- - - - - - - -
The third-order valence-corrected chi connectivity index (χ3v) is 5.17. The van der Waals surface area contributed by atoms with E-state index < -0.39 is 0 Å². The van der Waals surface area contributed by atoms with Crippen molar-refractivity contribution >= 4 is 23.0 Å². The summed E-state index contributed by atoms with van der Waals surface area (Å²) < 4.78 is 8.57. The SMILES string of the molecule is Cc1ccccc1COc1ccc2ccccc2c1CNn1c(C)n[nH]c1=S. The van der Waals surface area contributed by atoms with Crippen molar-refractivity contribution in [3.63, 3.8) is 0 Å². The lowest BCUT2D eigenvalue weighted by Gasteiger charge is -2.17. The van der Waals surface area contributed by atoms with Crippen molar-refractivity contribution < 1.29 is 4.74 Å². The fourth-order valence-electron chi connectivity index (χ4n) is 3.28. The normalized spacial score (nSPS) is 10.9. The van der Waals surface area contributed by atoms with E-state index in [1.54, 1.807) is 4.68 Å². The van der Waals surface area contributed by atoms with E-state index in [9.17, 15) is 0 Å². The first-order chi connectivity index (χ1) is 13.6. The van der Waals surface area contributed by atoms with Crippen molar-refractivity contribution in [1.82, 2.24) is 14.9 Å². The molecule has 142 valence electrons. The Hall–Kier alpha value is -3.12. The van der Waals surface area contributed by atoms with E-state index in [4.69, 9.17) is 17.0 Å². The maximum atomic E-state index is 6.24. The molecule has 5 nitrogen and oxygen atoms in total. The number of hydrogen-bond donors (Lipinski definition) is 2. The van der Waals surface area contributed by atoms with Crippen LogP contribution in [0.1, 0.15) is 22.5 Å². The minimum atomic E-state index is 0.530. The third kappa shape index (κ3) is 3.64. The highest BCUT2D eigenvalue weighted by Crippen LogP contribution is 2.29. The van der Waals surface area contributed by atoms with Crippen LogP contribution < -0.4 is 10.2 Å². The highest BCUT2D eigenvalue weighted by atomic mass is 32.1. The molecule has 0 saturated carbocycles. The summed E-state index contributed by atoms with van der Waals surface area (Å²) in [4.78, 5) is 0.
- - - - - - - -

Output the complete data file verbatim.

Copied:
The third-order valence-corrected chi connectivity index (χ3v) is 5.17. The van der Waals surface area contributed by atoms with E-state index < -0.39 is 0 Å². The van der Waals surface area contributed by atoms with Crippen molar-refractivity contribution >= 4 is 23.0 Å². The summed E-state index contributed by atoms with van der Waals surface area (Å²) < 4.78 is 8.57. The SMILES string of the molecule is Cc1ccccc1COc1ccc2ccccc2c1CNn1c(C)n[nH]c1=S. The van der Waals surface area contributed by atoms with Crippen molar-refractivity contribution in [3.63, 3.8) is 0 Å². The lowest BCUT2D eigenvalue weighted by Gasteiger charge is -2.17. The van der Waals surface area contributed by atoms with Crippen molar-refractivity contribution < 1.29 is 4.74 Å². The fourth-order valence-electron chi connectivity index (χ4n) is 3.28. The normalized spacial score (nSPS) is 10.9. The van der Waals surface area contributed by atoms with E-state index in [1.54, 1.807) is 4.68 Å². The van der Waals surface area contributed by atoms with E-state index in [9.17, 15) is 0 Å². The first-order chi connectivity index (χ1) is 13.6. The van der Waals surface area contributed by atoms with Crippen molar-refractivity contribution in [1.82, 2.24) is 14.9 Å². The molecule has 142 valence electrons. The Hall–Kier alpha value is -3.12. The van der Waals surface area contributed by atoms with E-state index in [4.69, 9.17) is 17.0 Å². The maximum atomic E-state index is 6.24. The molecule has 5 nitrogen and oxygen atoms in total. The number of hydrogen-bond donors (Lipinski definition) is 2. The van der Waals surface area contributed by atoms with Crippen LogP contribution in [0.1, 0.15) is 22.5 Å². The minimum atomic E-state index is 0.530. The third kappa shape index (κ3) is 3.64. The highest BCUT2D eigenvalue weighted by Crippen LogP contribution is 2.29. The van der Waals surface area contributed by atoms with Crippen LogP contribution < -0.4 is 10.2 Å². The highest BCUT2D eigenvalue weighted by atomic mass is 32.1. The molecule has 0 saturated carbocycles. The summed E-state index contributed by atoms with van der Waals surface area (Å²) in [4.78, 5) is 0.